Family Stories

My Journey with Mikarah

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I am a mother of four children. My youngest child, Mikarah, was diagnosed with feeding difficulties, better known as failure to thrive, at about 8 weeks of age. She was born at 35 weeks and it was a pretty normal pregnancy. I breastfed, but she was not gaining weight. 

 

Meet Mason

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When Mason began losing weight and showing signs that he had stopped growing at just a few months old, his doctor recommended that it was time to see a specialist. His parents were devastated to learn that their baby was failing to thrive. After doing everything they possibly could to help him, they decided it was time to have a g-tube put in. Throughout the next few years, Mason went through feeding therapy, which he successfully completed.  Mason’s mother recalls seeing a drastic change in her son, who has since recovered and now enjoys eating foods orally.

Mealtimes: No Magic Required

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When families begin the process of weaning from feeding tubes at home, a paralysis can take place, where you feel a lot of pressure to create magical mealtimes that will hypnotize your children into eating spoonful after spoonful. But when that paralysis strikes, we have good news: creating a wean-friendly meal does not require a magic touch. It only requires you to keep the following in mind:

Five Warning Signs That Your Child Is Malnourished

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Proper nutrition is vital to your child’s health, growth, and development. When your child isn’t eating or getting enough calories and the proper nutrients, there can be trouble ahead. Malnutrition weakens the immune system, opens the door to infections and delays healing. Here are five warning signs that you should look for in your children. If you spot any of them, talk with a healthcare professional about your concerns.

School-Based Accommodations & Supports

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Children with pediatric feeding disorder have diverse needs ranging from refusals to eat specific textures to an inability to chew and swallow that necessitates medical interventions such as tube feedings (Berlin, Davies, Lobato, & Silverman, 2009). Many underlying medical or developmental problems may contribute to difficulties with eating. Regardless of a child’s medical status or developmental course, inadequate nutrition or hydration may contribute to learning difficulties in school including, but certainly not limited to:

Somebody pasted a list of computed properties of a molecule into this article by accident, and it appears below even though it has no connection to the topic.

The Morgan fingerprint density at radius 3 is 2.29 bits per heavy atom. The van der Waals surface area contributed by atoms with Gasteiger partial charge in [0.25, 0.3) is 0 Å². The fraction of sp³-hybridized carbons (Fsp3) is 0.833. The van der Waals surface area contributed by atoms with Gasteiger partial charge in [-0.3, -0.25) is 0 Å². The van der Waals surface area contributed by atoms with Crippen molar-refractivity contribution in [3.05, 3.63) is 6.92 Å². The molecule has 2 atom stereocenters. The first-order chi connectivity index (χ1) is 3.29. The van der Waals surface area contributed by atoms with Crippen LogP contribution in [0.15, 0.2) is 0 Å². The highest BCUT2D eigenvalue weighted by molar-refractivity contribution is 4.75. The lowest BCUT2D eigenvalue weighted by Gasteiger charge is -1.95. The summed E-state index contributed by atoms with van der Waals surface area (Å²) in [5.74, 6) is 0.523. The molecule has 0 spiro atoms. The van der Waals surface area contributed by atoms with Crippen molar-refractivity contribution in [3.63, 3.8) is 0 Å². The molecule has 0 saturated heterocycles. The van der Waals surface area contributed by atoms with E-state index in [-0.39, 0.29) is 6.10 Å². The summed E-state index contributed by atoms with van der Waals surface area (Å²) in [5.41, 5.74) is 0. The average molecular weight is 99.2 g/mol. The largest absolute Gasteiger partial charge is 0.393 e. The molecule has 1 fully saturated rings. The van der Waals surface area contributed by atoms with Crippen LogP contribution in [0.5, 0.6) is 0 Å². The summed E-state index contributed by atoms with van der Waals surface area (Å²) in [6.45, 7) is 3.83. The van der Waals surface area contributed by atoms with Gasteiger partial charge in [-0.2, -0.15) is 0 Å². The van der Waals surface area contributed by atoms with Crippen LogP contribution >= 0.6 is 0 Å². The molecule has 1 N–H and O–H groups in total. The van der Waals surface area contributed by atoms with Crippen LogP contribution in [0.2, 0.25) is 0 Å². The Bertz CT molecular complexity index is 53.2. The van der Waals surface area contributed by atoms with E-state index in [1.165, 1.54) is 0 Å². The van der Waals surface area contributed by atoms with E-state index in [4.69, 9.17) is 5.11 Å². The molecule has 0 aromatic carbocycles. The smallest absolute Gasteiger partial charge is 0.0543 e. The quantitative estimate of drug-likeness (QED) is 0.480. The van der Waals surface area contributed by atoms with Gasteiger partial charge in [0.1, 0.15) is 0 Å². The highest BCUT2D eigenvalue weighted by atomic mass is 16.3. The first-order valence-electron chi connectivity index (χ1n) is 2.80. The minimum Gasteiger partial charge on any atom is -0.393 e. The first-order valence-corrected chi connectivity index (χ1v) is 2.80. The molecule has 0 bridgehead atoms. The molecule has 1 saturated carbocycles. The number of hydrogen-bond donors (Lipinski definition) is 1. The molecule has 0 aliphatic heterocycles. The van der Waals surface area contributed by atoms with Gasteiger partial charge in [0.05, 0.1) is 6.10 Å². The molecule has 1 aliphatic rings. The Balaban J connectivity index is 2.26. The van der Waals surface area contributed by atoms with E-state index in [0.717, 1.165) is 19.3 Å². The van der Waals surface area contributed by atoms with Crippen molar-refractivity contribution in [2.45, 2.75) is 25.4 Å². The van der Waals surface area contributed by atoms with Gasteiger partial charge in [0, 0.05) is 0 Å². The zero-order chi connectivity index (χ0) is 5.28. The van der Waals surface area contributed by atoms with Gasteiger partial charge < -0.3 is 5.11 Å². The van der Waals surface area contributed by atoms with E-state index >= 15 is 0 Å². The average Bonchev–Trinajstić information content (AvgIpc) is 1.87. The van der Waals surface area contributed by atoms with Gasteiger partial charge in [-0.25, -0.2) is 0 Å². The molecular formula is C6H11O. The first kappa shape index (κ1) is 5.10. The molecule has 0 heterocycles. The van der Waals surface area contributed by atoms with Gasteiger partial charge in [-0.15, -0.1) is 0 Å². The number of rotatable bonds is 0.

Meet Noah

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Born at 3 pounds, 8 ounces, little Noah immediately struggled to eat and spent the first months of his life in the NICU. His parents tried several methods of getting him to eat solid foods, but at 14 months, Noah was still only drinking formula. They felt like no one understood what they were going through and that they had run out of options. His parents, Amanda and Darin, credit Feeding Matters for supporting them and recommending the help Noah needed. Noah now sees a tongue-tie specialist and feeding therapist who have helped him immensely. 

Video Blog: Meet Hadyn

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Pediatric feeding disorder effect every area of a child’s development, including their social, emotional, physical, and mental well-being. Today, you will meet Hadyn, who was born with a chromosome disorder called 18 Q Deletion. Hadyn’s mother knew his disorder came with complications, including hearing loss, visual impairment, and developmental delays. However, she did not expect feeding Hadyn would be so difficult.

Video Blog: Meet Lucy

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At about six months old, Lucy’s parents, Garrett and Jake, decided to begin feeding her simple solid foods like rice cereal and formula. To her parent’s surprise, the first time Lucy tried solid food she screamed and resisted. The only way to calm her was to completely remove the food from her mouth. And this was just the beginning.

The Power of Two

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Parents of infants and children with pediatric feeding disorder may feel isolated and overwhelmed with the medical, emotional, financial, educational and social issues they face as they raise their child. In today’s video blog, Pinali Agrawal tells her experience with the Power of Two program. “It literally opened up a whole different world to me. I had been searching for such a long time, since my son was born, to try to find a group,” Pinali describes. “I was so thankful to find Feeding Matters and the Power of Two.”

Congenital Heart Disease + Pediatric Feeding Disorders

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For February, a time known for American Heart Month, National Wear Red day, and Valentine’s Day, Feeding Matters welcomes guest contributor Renee Bergeron, author of Little Earthling Blog. A mom of 14, Renee always dreamed of a peaceful home full of little feet, days spent on a lovely piece of property with a lush organic garden to supply our family’s needs. Instead, she “ended up with real, live children who often interrupt me, a black thumb and hunk of property that no one has time to keep up with.”